Ed’s Threads 070914Musings by Ed Korczynski on September 14, 2007
Missing micrograms and measurement accuracy
The “one true” kilogram cannot be trusted anymore. All standards must be based on a reference, and the master reference for mass on planet earth is a platinum-iridium-alloy cylinder kept in a special vault in Sevres, southwest of Paris. The 118-year-old master cylinder now appears to have lost 50µg compared with the average of dozens of copy-masters, and the reason is a mystery. "They were all made of the same material, and many were made at the same time and kept under the same conditions, and yet the masses among them are slowly drifting apart," said Richard Davis of the International Bureau of Weights and Measures in Sevre, France. "We don't really have a good hypothesis for it."
Each copy-master, officially termed a “National Prototype,” is used as the main reference in different countries (the Figure shows the US National Prototype Kilogram, held by NIST) to calibrate measurement systems. Scientists tend to care that a kilogram is absolutely a kilogram. Engineers tend to care that they get about the same amount of something every time, relatively speaking. The difference is between “accuracy” and “precision” in measurements.
Accuracy is defined as how closely a measurement matches an actual or “true” value
, while precision is the repeatability of multiple measurements
. How we can ever really determine the true value is another question.
The real world of our experience is never “ideal.” The surface of our planet is hot enough that random kinetic energy within atoms as lattice vibration induces finite vapor-pressure so solids may alter and be altered by their environment. Thus the act of measurement may alter that which is being used to measure, which is not a macro-scale variation on Heisenberg’s Uncertainty Principle
, but an honest acceptance of the fact that macroscopic solid surfaces interact with their environments. Copies and redundancy may be used to detect any such drift of mass, and this is where we now find a problem—either the copy-masters accreted mass due to some as-yet-inconceivable phenomenon, or the master lost mass. Neither scenario is easily explained.
How might this possible loss of an absolute mass reference effect semiconductor manufacturing? Though chip fabs use technologies in common with other industries such as specialty gases and vacuum pumps, relative references are sufficient. Based on the inputs, engineers always “center processes” which then become relative standards. "Copy Exactly", as defined and developed by Intel
, fully embraces this concept; once an input is proven in manufacturing, external references may be ignored. As long as a process is very reproducible—precisely—it’s accuracy can be relative.
Absolute standards just aren’t essential for this industry to test chips before shipping them to customers either. Digital chips are designed to functions as circuits of binary units, so a slight shift in internal relative values wouldn’t matter. Even analog chips or sensors are still designed to typically allow for calibration of some sort, so for example the gain could be tweaked to allow for a drift in a basic parameter. Given the inherent variability of batch processing with the need for consistent IC functionality, the industry has learned to handle slight shifts in parameters.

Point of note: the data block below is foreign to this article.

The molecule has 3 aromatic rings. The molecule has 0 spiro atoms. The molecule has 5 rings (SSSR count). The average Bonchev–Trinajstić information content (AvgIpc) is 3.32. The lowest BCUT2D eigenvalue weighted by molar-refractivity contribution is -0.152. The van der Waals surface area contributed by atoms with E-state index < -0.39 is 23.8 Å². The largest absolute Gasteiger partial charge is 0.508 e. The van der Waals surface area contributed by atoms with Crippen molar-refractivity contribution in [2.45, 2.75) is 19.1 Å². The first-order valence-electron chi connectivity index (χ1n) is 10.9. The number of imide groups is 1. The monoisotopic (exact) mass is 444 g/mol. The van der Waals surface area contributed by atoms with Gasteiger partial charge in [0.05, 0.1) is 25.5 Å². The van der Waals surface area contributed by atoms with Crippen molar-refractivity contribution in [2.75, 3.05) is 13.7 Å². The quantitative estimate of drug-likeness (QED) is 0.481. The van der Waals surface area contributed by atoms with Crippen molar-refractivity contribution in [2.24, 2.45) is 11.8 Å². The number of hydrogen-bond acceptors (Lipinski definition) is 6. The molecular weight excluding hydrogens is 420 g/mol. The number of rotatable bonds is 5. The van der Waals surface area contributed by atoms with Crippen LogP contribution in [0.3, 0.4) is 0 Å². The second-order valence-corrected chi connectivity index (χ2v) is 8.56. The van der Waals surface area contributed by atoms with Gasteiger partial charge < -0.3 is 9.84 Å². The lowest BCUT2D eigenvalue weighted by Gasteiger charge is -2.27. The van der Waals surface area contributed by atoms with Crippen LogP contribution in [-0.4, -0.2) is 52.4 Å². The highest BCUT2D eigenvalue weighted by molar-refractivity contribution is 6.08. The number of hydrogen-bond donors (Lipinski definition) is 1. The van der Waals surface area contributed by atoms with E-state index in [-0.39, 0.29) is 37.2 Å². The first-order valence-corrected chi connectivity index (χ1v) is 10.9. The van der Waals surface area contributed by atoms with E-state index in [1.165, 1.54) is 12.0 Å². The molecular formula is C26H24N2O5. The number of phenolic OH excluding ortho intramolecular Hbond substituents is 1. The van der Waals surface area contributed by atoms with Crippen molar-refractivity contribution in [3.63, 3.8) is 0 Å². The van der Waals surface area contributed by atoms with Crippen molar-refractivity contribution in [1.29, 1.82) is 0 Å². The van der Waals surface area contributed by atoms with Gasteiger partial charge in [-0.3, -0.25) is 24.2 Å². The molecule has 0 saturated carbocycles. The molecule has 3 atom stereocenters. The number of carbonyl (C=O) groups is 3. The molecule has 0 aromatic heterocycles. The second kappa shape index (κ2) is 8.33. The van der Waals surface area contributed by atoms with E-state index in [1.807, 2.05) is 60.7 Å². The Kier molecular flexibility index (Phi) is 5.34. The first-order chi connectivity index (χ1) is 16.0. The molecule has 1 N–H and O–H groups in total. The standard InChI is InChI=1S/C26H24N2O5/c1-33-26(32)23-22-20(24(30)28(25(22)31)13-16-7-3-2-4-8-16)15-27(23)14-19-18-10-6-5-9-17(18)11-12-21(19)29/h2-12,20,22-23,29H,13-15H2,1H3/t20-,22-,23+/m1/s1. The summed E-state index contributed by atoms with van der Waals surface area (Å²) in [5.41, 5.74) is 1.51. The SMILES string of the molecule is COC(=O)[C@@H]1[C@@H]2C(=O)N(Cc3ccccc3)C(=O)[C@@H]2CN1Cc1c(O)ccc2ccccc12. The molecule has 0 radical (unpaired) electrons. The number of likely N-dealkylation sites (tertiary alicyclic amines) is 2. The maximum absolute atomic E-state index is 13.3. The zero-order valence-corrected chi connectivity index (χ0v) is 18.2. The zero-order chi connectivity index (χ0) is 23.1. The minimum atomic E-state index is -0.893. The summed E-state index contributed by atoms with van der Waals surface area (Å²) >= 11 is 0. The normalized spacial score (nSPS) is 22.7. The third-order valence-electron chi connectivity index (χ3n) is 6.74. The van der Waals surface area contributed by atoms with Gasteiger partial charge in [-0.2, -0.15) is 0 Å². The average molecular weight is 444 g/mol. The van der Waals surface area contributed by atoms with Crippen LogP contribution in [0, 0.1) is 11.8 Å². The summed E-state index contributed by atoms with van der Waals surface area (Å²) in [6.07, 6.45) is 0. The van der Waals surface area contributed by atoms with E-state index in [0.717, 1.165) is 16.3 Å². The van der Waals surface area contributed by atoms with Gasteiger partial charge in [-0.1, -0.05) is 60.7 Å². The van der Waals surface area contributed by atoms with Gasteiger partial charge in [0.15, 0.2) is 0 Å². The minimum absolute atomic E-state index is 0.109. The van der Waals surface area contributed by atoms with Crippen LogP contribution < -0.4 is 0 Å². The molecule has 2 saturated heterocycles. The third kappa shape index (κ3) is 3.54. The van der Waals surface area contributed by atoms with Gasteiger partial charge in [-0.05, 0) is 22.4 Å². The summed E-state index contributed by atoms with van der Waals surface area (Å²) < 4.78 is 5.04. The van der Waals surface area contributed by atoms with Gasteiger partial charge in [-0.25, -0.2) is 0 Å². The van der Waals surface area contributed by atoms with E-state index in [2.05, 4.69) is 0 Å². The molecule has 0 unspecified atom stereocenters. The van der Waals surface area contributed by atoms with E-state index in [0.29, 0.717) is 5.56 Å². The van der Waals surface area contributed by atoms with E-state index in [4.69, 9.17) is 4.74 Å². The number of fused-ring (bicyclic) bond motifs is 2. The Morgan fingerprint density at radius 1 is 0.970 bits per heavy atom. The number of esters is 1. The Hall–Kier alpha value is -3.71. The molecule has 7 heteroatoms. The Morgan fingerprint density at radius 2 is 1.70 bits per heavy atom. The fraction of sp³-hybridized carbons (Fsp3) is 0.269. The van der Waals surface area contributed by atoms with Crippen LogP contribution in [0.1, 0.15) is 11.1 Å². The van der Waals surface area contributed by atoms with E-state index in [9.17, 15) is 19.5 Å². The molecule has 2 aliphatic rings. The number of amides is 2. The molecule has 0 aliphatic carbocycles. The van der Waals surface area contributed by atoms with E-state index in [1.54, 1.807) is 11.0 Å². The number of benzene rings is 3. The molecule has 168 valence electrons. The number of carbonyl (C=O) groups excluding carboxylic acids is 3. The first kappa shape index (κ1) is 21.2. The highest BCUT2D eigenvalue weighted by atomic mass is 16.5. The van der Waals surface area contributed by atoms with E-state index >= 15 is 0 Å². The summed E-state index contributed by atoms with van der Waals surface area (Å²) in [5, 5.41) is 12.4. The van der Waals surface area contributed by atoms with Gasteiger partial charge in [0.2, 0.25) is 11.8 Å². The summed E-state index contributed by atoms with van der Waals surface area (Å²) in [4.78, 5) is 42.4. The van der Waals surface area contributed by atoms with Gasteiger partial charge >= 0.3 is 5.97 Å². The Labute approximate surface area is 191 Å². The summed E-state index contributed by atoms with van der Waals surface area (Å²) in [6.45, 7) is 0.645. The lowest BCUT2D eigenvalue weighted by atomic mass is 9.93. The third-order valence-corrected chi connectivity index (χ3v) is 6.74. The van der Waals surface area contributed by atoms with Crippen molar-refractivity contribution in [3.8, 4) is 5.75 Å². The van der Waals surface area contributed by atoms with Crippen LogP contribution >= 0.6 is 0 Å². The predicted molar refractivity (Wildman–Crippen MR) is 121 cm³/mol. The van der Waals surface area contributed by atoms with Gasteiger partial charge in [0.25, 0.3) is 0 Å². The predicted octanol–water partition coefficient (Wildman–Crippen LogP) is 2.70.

So, we can all relax and not worry about our industry losing its way if “The kilogram” has lost 50 parts-per-billion (ppb) of mass. Companies such as Process Specialties Inc.
and VLSI Standards
still provide “NIST-traceable reference standards” for the industry, which are more than adequate for our needs. What more can be done?
For over two years now, NIST and other standards groups have advocated for a kilogram standard
based on something beyond a physical master, though more work is needed. One option would be to assume Avogadro’s constant (the number of atoms in a mole of matter) and then measure spacing in a “perfect crystal” to determine the number of atoms in a reference mass. Another option would be to count the number of electrons flowing through superconducting coils needed to balance a mass accelerated by gravity. “Currently, both methods are 10-100x less precise than the measurement uncertainty produced when comparing the kilogram artifact to national standards,” according to consensus from the Royal Society of London.
Supposedly, one of the leading alternatives for a 21st-century kilogram is a sphere made out of a Silicon-28 isotope crystal, though to the best of my knowledge any macro-scale crystal made up of gazillions (a technical term) of atoms on the surface of planet earth (with temperature ~298°K resulting in “random” energy) will have defects. The lattice spacing may be uniform and measurable, but vacancies and defects will still exist. These are some of the issues associated with pushing the limits of physical standards.
Humans have imagined absolute standards for thousands of years. Just like the conceived Platonic Solids
, however, absolutes don’t exist in the real world. So we can keep dreaming of perfect standards, but back in reality we’ll still be counting exceptions and measuring variations.
Labels: accuracy, kilogram, measurement, precision, standard
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070914: Missing micrograms and measurement accuracy